You’re likely to see (and hear) several types of planes during your visit. The base supports EA-18G Growler, P-3C Orion, EP-3E ARIES II, P-8 Poseidon, C-40 Clipper aircraft, and MH-60S Sea Hawk. Naval Air pilots conduct training flights over the Naval Outlying Field (NOLF), just a few miles south of Coupeville. See a schedule of training flights, here.
Growlers are considered all-weather, electronic attack aircraft with the primary role of suppressing enemy electronic capabilities through tactical jamming and the delivery of high-speed, anti-radiation missiles. Pilots conduct training operations that simulate landing the jets on an aircraft carrier at sea. They are thrilling to watch — you can feel them in your bones as they get close overhead— but they are loud. If you’re going to watch for any length of time, ear protection is advised.
Each year, NAS Whidbey holds an open house for the public. Static displays of aircraft include an EA-18G Growler, P-8A Poseidon, P-3C Orion, MH-60 Sea Hawk helicopter, and a C-40 Clipper. There are guided tours, aerial demonstrations, and family-friendly activities. Find out more here.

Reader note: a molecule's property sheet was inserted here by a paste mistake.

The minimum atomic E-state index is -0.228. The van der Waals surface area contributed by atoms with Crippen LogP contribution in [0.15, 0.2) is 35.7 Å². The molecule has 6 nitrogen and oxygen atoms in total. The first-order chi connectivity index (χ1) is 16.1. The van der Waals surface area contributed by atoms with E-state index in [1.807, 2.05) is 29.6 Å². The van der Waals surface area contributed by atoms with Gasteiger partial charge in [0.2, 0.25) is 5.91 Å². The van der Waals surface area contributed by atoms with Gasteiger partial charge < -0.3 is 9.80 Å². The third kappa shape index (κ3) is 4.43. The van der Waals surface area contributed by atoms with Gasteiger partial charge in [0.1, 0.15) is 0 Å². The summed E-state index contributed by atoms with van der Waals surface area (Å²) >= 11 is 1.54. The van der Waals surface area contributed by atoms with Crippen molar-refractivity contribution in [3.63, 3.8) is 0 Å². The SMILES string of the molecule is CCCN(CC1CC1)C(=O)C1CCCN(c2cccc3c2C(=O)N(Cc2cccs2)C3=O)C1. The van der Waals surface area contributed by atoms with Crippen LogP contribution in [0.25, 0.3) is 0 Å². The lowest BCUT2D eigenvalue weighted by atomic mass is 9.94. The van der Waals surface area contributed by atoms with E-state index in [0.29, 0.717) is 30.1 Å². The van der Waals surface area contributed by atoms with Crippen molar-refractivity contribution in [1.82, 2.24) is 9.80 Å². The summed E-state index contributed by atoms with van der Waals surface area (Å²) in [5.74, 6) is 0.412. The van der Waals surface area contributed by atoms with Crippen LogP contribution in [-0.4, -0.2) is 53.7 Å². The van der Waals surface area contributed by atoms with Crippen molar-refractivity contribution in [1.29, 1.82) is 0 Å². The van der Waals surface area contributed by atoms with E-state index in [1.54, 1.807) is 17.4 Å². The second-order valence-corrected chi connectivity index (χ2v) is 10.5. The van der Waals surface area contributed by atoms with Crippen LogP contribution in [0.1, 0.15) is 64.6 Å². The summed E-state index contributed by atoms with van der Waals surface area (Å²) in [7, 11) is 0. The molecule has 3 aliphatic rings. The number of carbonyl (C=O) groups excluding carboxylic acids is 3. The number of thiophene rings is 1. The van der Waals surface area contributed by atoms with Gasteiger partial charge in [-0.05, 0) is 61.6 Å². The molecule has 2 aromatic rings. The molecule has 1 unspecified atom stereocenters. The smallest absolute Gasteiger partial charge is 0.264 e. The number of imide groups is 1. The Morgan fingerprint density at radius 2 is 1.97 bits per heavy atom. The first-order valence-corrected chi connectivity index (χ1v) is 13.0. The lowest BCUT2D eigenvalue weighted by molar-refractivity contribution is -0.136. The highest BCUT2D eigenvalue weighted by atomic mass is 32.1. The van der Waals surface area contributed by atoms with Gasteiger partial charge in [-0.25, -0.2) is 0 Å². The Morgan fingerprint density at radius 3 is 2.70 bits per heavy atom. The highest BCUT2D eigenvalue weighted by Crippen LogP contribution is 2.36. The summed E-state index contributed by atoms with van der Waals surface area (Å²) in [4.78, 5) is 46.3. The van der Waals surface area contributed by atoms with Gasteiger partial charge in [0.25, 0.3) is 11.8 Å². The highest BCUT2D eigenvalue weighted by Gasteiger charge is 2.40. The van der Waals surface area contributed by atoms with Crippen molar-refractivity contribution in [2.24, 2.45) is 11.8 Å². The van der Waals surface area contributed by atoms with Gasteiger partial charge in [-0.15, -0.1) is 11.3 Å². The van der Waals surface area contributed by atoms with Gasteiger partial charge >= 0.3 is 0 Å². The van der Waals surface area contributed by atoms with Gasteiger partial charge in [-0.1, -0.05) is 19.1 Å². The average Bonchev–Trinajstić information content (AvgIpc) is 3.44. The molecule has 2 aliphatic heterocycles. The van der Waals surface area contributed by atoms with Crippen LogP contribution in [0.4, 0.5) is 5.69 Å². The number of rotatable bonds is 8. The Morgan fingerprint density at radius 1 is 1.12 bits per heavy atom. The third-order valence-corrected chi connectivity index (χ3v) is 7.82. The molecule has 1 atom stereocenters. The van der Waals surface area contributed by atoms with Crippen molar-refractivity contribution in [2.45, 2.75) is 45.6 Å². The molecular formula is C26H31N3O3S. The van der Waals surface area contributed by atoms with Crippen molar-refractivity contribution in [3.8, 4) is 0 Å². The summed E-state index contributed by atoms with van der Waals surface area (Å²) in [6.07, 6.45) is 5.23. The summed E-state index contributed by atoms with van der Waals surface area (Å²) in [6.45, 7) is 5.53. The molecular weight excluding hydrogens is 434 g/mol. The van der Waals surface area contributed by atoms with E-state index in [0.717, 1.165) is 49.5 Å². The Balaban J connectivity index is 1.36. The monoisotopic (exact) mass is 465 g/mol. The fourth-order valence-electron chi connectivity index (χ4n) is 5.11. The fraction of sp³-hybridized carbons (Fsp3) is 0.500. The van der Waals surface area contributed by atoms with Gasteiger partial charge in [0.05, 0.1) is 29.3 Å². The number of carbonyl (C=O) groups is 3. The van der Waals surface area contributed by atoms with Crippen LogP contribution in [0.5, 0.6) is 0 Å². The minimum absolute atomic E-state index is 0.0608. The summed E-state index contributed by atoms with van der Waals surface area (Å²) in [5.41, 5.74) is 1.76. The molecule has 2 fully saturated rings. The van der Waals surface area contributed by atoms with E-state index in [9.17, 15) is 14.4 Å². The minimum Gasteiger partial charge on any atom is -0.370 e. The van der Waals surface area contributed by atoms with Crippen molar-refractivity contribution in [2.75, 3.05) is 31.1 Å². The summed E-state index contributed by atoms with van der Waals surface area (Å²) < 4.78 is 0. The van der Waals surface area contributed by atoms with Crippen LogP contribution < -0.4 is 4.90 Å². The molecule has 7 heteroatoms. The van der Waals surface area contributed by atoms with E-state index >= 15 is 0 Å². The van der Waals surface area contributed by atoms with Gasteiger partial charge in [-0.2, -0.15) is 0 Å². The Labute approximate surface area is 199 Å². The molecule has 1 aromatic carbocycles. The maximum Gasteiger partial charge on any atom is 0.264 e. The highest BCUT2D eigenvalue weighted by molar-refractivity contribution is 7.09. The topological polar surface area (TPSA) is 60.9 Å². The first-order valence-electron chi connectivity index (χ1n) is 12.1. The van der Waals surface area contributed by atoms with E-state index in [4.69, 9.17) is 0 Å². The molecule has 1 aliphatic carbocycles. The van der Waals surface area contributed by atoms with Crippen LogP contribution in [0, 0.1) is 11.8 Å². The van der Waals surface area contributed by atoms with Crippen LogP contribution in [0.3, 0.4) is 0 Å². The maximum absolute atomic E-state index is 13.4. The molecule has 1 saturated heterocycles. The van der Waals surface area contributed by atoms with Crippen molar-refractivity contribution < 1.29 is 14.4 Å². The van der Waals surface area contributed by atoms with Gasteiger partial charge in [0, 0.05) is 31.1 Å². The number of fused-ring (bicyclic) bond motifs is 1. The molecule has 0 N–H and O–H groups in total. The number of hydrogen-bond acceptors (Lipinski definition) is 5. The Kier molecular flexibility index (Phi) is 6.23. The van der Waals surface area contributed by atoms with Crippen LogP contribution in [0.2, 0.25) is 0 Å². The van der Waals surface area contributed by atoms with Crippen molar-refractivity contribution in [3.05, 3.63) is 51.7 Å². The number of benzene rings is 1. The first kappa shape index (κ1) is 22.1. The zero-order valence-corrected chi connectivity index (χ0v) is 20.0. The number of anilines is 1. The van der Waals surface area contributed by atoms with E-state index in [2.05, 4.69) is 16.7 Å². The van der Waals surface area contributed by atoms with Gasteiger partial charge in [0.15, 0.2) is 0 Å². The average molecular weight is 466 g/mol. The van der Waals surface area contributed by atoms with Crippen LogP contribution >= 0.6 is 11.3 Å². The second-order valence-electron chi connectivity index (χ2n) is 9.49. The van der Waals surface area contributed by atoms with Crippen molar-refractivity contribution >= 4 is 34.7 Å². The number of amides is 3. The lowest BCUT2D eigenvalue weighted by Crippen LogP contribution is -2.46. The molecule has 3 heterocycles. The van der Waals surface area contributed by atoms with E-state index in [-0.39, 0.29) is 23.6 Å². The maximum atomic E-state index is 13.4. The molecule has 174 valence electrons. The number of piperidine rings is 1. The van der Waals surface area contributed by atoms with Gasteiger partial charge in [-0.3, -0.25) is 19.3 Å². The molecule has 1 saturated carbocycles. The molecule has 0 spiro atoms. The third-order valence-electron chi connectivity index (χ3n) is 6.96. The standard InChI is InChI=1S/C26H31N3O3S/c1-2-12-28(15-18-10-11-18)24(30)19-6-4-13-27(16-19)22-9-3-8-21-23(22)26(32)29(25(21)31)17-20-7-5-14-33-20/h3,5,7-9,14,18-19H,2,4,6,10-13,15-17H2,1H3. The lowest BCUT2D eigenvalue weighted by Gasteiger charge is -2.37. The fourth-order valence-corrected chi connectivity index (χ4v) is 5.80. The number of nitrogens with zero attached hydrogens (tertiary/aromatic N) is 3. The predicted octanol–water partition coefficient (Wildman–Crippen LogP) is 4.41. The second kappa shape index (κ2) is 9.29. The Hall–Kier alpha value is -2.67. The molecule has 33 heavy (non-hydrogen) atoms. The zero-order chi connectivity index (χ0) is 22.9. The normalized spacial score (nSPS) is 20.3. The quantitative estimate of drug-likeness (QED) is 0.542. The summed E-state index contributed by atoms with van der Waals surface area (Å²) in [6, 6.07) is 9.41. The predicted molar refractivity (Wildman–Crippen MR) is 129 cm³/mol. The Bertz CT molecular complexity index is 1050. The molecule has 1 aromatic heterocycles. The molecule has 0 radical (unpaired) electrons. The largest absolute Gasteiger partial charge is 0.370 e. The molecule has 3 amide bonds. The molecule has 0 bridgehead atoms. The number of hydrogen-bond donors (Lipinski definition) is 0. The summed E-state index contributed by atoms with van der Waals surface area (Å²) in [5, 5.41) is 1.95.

A Beach With Mighty Views
Moran Beach is one of the smaller beaches on the island, but being less than a mile away from Ault Field at NAS Whidbey it is a prime spot to watch pilots as they perform flight training over the blue waters of Admiralty Inlet. Oh, and I should mention, on a clear day, you’ll see the Olympic Mountains!
Leave a Love Lock
A unique military experience is the love locks at THE LOFT on Fidalgo & Dock in historic downtown Oak Harbor. You might have heard about the love lock tradition for couples to leave a lock to symbolize their love for each other. The love locks at the “Heart of a Solider” are dedicated to men and women that serve our country. Some locks are left for families members in the service and others are from individuals who want to show their support. Bring a lock and make it an experience.
About the Author: Lara Dunning has a serious passion for small towns, history, food and light adventure. She has over 100 published travel articles, and on Small Town Washington & Beyond she shares her stories about small town traveling.